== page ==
Hamilton's convalescence was cheered by two facts: the revival of his spirits and equilibrium, and frequent assurances from his wife that for the first time in five years she was entirely well. She wrote that she had regained all her old colour, "spring," vivacity, and plumpness, and felt quite ten years younger. Hamilton was delighted; for her courage had so far exceeded her strength that he had often feared a collapse. Although she detested the sight of a pen, she was so elated with her recovered health that she wrote to him weekly. Suddenly, and without explanation, the letters stopped. Still, he was quite unprepared for what was to follow, and on the first of October, his health improved by a short sojourn in the country, he went to the wharf to meet the packet-boat which invariably brought his family; his pockets full of sweets, and not a misgiving in his mind.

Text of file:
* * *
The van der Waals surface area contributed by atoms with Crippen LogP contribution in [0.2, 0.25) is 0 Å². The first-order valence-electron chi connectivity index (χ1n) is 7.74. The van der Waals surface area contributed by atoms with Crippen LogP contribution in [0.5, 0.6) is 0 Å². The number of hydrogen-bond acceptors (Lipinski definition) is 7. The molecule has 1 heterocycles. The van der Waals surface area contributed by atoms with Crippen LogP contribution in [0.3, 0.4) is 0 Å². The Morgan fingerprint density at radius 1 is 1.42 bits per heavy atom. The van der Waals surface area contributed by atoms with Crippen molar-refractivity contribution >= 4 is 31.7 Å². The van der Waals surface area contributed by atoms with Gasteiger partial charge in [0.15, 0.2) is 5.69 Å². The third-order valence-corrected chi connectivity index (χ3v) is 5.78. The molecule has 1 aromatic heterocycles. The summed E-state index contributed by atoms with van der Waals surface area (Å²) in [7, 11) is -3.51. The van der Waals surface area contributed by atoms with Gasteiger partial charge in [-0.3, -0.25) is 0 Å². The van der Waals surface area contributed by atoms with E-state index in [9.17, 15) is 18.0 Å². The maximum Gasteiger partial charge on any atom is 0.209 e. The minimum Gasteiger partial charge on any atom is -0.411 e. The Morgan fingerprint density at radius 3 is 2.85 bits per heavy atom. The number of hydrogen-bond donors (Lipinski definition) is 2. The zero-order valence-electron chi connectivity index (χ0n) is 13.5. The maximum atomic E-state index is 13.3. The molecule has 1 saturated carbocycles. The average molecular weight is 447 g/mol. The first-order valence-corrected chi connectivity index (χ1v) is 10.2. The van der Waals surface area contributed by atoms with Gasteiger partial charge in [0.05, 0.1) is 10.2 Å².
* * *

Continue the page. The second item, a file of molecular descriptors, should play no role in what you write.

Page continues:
As he stood on the wharf, watching the boat towed slowly to dock, his four oldest children suddenly appeared, waving their hats and shouting like young Indians. James, who was as broad as he was long, and was wedged firmly between Angelica and Philip lest he turn over, swelled a chorus which excited much amusement among by-standers. To Hamilton's surprise his wife did not occupy her usual place behind that enthusiastic group, but as the boat touched the pier, and all four precipitated themselves upon him at once,--the three oldest about his neck, and James upon his pockets,--he forgot her for the moment in the delight of seeing and embracing his children after three months of separation. He emerged from that wild greeting, dishevelled and breathless, only to disappear once more within six long arms and a circle of sunburned faces. Hamilton received from his children an almost frantic affection; indeed, few people merely liked him; it was either hate or a love which far transcended the bounds of such affection as the average mortal commands. The passion he inspired in his children cost one his life, another her reason, and left its indelible mark on a third; but for what they gave, they received an overflowing measure in return; no man was ever more passionately attached to his brood, nor took a greater delight in its society.